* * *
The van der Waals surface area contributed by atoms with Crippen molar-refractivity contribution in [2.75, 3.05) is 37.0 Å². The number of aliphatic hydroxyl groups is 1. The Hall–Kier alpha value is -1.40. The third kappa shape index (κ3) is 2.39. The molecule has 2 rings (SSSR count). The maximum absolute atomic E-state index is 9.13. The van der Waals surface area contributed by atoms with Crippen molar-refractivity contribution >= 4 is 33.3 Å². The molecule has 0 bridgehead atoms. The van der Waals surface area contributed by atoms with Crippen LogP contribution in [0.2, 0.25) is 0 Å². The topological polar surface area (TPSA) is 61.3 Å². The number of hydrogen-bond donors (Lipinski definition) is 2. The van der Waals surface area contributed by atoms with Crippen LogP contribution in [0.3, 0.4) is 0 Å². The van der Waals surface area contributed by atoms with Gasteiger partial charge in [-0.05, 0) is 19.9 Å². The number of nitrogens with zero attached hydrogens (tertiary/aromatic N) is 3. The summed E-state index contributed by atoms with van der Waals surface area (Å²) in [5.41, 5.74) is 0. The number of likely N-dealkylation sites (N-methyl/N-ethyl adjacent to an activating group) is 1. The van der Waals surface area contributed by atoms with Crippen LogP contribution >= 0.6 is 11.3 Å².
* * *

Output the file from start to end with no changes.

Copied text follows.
The van der Waals surface area contributed by atoms with Crippen molar-refractivity contribution in [2.75, 3.05) is 37.0 Å². The number of aliphatic hydroxyl groups is 1. The Hall–Kier alpha value is -1.40. The third kappa shape index (κ3) is 2.39. The molecule has 2 rings (SSSR count). The maximum absolute atomic E-state index is 9.13. The van der Waals surface area contributed by atoms with Crippen molar-refractivity contribution >= 4 is 33.3 Å². The molecule has 0 bridgehead atoms. The van der Waals surface area contributed by atoms with Crippen LogP contribution in [0.2, 0.25) is 0 Å². The topological polar surface area (TPSA) is 61.3 Å². The number of hydrogen-bond donors (Lipinski definition) is 2. The van der Waals surface area contributed by atoms with Crippen LogP contribution in [0.3, 0.4) is 0 Å². The van der Waals surface area contributed by atoms with Gasteiger partial charge in [-0.05, 0) is 19.9 Å². The number of nitrogens with zero attached hydrogens (tertiary/aromatic N) is 3. The summed E-state index contributed by atoms with van der Waals surface area (Å²) in [5.41, 5.74) is 0. The number of likely N-dealkylation sites (N-methyl/N-ethyl adjacent to an activating group) is 1. The van der Waals surface area contributed by atoms with Crippen LogP contribution >= 0.6 is 11.3 Å².